sales manager effectiveness program-collaborationA strong management team provides the foundation for improving your sales team’s win rate, engagement, and retention. Sales managers who have been trained to effectively coach and develop their reps, as well as manage their productivity, are most effective at attaining revenue goals, improving sales team productivity, and retaining talented, driven salespeople.

The profitability implications for your organization should not be overlooked nor underestimated. And yet, few enablement organizations currently offer any training for sales managers at all. How could this be!?

Learn How To Establish Your Sales Manager Effectiveness Program with On-Demand Training Video & Downloadable Guides >>

How To Create A Sales Manager Effectiveness Program

I believe the core of the answer to this question is that it is a huge undertaking for enablement teams that are already overwhelmed and understaffed. The underlying reasons for this is two-fold. First, there is a lack of clarity around how to create and implement a successful sales manager effectiveness program. Second, there is a lack of commitment to training and developing sales managers.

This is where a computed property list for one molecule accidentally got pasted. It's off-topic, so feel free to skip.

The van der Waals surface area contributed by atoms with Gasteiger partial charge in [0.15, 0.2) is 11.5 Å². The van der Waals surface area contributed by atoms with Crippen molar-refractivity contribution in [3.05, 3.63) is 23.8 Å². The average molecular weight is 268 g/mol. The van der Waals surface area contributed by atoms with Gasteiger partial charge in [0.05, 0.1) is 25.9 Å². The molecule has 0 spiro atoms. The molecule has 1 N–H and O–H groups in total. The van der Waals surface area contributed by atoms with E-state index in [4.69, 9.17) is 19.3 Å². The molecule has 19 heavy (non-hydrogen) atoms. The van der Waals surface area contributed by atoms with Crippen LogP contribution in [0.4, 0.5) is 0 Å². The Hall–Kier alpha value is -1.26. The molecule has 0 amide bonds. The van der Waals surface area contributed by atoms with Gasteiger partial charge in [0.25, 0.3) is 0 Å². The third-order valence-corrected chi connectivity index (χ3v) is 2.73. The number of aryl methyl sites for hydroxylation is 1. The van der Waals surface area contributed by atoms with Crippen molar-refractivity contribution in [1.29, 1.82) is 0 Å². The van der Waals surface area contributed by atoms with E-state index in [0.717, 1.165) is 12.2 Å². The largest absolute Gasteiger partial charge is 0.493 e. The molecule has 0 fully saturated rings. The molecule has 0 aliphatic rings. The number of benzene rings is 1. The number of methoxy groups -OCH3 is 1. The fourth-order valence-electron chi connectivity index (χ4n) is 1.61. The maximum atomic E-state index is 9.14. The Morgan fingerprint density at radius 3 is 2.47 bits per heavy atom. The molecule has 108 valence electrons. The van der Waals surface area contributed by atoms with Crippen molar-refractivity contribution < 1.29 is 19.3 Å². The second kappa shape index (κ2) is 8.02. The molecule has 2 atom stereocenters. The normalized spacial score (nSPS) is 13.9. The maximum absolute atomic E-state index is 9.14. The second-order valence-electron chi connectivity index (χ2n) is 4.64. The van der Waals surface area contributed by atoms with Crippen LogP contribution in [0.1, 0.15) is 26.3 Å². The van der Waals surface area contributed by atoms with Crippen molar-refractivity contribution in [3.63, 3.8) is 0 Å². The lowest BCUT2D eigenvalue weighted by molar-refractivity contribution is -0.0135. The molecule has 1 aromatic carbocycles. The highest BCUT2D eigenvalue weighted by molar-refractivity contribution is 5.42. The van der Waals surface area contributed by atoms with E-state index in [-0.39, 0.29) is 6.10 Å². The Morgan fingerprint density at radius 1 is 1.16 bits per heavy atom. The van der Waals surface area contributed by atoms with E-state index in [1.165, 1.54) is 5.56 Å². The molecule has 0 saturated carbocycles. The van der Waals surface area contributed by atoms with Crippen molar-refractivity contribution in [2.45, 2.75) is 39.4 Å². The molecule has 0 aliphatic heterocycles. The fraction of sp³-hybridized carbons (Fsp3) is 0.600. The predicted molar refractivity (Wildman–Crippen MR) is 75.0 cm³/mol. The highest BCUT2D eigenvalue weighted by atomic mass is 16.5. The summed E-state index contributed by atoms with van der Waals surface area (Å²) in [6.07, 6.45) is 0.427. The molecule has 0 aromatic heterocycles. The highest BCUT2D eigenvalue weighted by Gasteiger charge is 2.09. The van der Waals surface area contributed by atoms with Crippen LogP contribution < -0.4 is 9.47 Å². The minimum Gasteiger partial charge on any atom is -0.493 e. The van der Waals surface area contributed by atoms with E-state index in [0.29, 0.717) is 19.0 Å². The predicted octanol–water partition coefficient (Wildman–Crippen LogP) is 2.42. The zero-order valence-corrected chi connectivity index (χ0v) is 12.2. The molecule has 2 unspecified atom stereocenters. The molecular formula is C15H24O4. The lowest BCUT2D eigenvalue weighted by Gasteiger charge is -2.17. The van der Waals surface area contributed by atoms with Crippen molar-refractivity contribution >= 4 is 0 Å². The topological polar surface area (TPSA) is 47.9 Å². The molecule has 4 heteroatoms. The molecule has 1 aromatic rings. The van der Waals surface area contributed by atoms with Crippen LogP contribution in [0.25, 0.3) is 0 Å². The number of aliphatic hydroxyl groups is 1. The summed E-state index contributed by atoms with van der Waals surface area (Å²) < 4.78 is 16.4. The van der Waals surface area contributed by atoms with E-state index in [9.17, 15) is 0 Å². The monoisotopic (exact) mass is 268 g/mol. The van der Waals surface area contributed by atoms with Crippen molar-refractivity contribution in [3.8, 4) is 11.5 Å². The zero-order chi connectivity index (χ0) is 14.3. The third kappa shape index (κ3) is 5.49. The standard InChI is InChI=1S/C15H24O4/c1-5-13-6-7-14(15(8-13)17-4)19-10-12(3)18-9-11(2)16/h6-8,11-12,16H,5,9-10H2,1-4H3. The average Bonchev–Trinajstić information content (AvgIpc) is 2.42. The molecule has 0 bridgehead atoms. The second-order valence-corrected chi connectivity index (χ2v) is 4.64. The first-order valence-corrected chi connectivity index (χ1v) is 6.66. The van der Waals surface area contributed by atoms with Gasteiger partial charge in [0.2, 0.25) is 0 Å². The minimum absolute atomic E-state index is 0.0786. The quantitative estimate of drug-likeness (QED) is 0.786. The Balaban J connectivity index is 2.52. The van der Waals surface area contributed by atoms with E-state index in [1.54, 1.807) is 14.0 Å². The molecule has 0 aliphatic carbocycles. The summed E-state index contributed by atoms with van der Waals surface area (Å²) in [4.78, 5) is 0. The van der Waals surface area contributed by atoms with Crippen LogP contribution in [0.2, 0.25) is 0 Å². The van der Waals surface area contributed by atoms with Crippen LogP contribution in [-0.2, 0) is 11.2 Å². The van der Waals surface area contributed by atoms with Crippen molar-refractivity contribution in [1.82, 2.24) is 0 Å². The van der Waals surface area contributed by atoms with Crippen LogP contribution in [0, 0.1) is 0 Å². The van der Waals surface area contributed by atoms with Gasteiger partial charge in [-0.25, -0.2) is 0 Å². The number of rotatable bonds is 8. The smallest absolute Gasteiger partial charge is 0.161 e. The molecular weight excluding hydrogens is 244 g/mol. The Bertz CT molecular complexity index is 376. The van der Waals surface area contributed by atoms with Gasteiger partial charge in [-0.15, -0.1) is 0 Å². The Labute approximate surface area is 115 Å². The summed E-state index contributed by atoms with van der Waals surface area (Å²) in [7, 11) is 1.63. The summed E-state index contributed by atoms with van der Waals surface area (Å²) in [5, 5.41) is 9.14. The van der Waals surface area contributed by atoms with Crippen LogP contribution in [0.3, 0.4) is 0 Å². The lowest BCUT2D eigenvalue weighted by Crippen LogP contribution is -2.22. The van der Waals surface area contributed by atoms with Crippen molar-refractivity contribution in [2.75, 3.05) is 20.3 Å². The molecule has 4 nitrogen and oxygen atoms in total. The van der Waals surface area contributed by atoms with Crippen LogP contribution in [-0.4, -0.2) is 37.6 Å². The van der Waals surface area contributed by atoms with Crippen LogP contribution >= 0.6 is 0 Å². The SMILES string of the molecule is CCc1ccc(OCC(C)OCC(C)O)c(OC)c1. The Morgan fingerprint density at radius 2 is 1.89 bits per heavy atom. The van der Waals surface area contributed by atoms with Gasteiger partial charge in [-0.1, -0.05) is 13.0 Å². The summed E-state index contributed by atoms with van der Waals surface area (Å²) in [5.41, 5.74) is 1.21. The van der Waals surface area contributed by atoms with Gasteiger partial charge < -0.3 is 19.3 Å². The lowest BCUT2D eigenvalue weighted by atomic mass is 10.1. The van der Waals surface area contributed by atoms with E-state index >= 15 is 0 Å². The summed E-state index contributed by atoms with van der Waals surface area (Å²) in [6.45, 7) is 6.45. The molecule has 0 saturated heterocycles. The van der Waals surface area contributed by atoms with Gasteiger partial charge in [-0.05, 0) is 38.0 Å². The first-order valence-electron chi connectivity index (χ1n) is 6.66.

Sales and enablement teams need to be able to commit and agree to long-term development disciplines and goals to make the program successful. This commitment requires a desire to improve, a dedication to a learning & development culture, and the ability to build collaborative relationships between the enablement and sales functions. Unfortunately, I can not help you with this reason for not developing a sales manager effectiveness program. It’s akin to helping an addict kick their habit—you can’t help them until they are willing to help themselves.

But I can help you with the first reason. Since I know that implementing a formal sales manager effectiveness program can result in a huge win for your sales enablement team, not to mention have a significant financial impact on the overall performance of your company.

That is why I want to show you how to do it. Register now to watch our How To Establish a Sales Manager Effectiveness Program recording, presented as part of BrightTalk’s Sales Training & Leadership Summit. During this training session, I provide the roadmap to building your own successful sales manager effectiveness program.